Binge or Purge?: The Good Place.
There’s a lot of good things being said about NBC’s The Good Place. Mostly because it’s awesome.
Now nearing the end of its second season, NBC’s The Good Place has become a critical darling. I had seen a few episodes of the previous season on Netflix, enough to make me interested in seeing more. After having furiously binge-watched both seasons in one evening, I can tell you that The Good Place has earned its reputation. The satirical comedy is sharp, witty, hilarious and packed with great writing. If we did a best TV of 2017 segment, I’d put The Good Place very high up on that list.
The Good Place.
Eleanor Shellstrop has died and gone to “the good place.” It turns out heaven is a slightly bland afterlife experience filled with evening parties, lush gardens, community events, and a troubling amount of frozen yogurt. The only problem with Eleanor’s hereafter is that she doesn’t belong. Apparently some other do-gooder died at the same time as her, and now she’s in heaven and the real saint is in hell. Illustrating why she was originally headed to “the bad place,” Eleanor decides the best tactic is to stay quiet, try to blend in, and recruit a couple other residents to teach her how to be good before she’s found out.
Season 1, Episode 1: Everything is Fine.
Eleanor (Kristen Bell) wakes up in a waiting room, where Michael (Ted Danson) walks her through being dead. As the architect of this version of heaven, Michael is in charge, and eager to impress his supervisors that his new take on the afterlife is a winner. Eleanor soon realizes she’s in deep trouble when she meets her “soul-mate” Chidi (William Jackson Harper), a bookish ethics professor who is nothing like the person she would hang out with on Earth. Luckily, as an ethics professor, he’s the perfect person to teach her how to be less awful.
The first episode introduces the players and premise with charm and style. Everyone is idiosyncratic and slightly unlikable in a calculated way, and they’re all played perfectly by the cast. The events move by quickly, as each episode is 22 minutes, and it feels energetic instead of rushed. There is a level of whimsy and silliness that is balanced by a deeper sense of dread and existential panic. It’s a great first episode that will let you know up front if this is for you.
Season 1, Episode 13: Michael’s Gambit.
Eleanor’s latest attempt to avoid being found out has taken her to the lonely limbo neighborhood of “the medium place” where only one person in history has been sent to live. Michael’s boss is angry that things have gone off-track, and he threatens to shut the whole project down. Eleanor is given an impossible choice to earn her spot in The Good Place, but she may have one more trick up her sleeve.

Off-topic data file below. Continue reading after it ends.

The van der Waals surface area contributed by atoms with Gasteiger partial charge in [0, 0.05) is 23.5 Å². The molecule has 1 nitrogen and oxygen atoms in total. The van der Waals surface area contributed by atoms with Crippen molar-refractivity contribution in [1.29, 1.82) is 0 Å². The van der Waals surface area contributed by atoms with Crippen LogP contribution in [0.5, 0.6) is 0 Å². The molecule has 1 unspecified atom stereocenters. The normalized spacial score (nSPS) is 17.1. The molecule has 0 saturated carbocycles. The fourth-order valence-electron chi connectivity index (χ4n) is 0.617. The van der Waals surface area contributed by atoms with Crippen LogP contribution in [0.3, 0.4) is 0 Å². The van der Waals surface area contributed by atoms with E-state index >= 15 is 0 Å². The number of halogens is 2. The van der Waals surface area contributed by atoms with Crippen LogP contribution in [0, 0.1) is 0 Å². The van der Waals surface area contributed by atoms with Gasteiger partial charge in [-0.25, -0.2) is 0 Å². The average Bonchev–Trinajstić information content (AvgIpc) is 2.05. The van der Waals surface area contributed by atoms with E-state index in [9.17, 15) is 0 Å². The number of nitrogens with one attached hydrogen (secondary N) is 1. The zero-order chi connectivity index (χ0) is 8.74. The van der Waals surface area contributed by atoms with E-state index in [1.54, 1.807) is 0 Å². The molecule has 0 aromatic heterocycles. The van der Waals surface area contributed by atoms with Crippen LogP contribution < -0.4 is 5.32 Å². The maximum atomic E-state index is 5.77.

This is the famous”twist” ending to the first season. The Good Place does like to shake things up pretty often, but don’t be afraid if you haven’t avoided the spoilers. I knew how this episode ended in advance (indeed, before watching any of the earlier episodes) but the show is so well written and thought out that there’s even more pleasure watching the first season after knowing how it ends. Seriously, you can binge this season twice, once before knowing and once after.
Season 2, Episode 4: Team Cockroach.
Eleanor seems to be in exactly the same place as when she started her journey through the afterlife. The one ace she has up her sleeve is that she knows how to recruit the people around her to get out of a scrape. To that end, she schemes up a plan to turn Michael himself into an ally so she can finally earn her spot in The Good Place.
Just when I thought the show had written itself into a corner, it pivots once again to change the scenario. This is another inflection point that makes you want to go back and re-re-watch the other episodes. This series is fantastic at hiding its machinations in plain sight, so it feels like a surprise and completely obvious at the same time. I can’t wait to see the final episode of the season…so I can go back and watch it all over again anyway.
Binge or Purge.
Binge. Obviously. Unequivocally. The Good Place is one of those rare shows that is constantly growing bigger and better in a way that makes every early episode feel new and exciting upon a second viewing. It’s a bit like Breaking Bad that way, and for much of the same reason: great characters and writing. Even if you hate twists, the story and cast are so engaging (despite being mostly peevish and constantly getting on your nerves…in a good way) that you can float along the surface of the series. NBC has a great show here, filled with talent, and I hope they can keep up the delightful romp through the afterlife for a long time.